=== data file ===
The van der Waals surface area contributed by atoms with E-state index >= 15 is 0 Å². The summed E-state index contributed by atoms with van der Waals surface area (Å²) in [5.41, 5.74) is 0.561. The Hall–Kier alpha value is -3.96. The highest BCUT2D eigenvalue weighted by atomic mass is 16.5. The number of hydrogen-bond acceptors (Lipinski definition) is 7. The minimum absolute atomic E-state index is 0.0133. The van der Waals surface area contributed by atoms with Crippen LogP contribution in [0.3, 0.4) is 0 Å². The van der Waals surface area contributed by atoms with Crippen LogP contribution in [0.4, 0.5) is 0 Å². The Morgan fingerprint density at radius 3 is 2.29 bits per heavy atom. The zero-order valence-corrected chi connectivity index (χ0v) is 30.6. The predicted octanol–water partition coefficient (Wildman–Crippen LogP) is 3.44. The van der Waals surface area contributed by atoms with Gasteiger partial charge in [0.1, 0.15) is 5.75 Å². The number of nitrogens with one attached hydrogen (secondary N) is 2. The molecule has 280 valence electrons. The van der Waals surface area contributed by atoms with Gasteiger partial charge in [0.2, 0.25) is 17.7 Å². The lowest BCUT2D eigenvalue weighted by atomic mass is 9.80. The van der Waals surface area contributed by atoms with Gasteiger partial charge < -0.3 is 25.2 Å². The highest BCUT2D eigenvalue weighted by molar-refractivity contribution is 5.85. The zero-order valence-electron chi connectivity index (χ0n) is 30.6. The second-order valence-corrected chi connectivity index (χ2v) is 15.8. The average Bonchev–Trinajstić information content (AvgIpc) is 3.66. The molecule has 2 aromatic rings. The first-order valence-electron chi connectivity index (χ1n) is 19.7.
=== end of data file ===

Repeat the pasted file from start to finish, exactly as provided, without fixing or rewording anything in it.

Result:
The van der Waals surface area contributed by atoms with E-state index >= 15 is 0 Å². The summed E-state index contributed by atoms with van der Waals surface area (Å²) in [5.41, 5.74) is 0.561. The Hall–Kier alpha value is -3.96. The highest BCUT2D eigenvalue weighted by atomic mass is 16.5. The number of hydrogen-bond acceptors (Lipinski definition) is 7. The minimum absolute atomic E-state index is 0.0133. The van der Waals surface area contributed by atoms with Crippen LogP contribution in [0.3, 0.4) is 0 Å². The van der Waals surface area contributed by atoms with Crippen LogP contribution in [0.4, 0.5) is 0 Å². The Morgan fingerprint density at radius 3 is 2.29 bits per heavy atom. The zero-order valence-corrected chi connectivity index (χ0v) is 30.6. The predicted octanol–water partition coefficient (Wildman–Crippen LogP) is 3.44. The van der Waals surface area contributed by atoms with Gasteiger partial charge in [0.1, 0.15) is 5.75 Å². The number of nitrogens with one attached hydrogen (secondary N) is 2. The molecule has 280 valence electrons. The van der Waals surface area contributed by atoms with Gasteiger partial charge in [0.2, 0.25) is 17.7 Å². The lowest BCUT2D eigenvalue weighted by atomic mass is 9.80. The van der Waals surface area contributed by atoms with Gasteiger partial charge < -0.3 is 25.2 Å². The highest BCUT2D eigenvalue weighted by molar-refractivity contribution is 5.85. The zero-order valence-electron chi connectivity index (χ0n) is 30.6. The second-order valence-corrected chi connectivity index (χ2v) is 15.8. The average Bonchev–Trinajstić information content (AvgIpc) is 3.66. The molecule has 2 aromatic rings. The first-order valence-electron chi connectivity index (χ1n) is 19.7.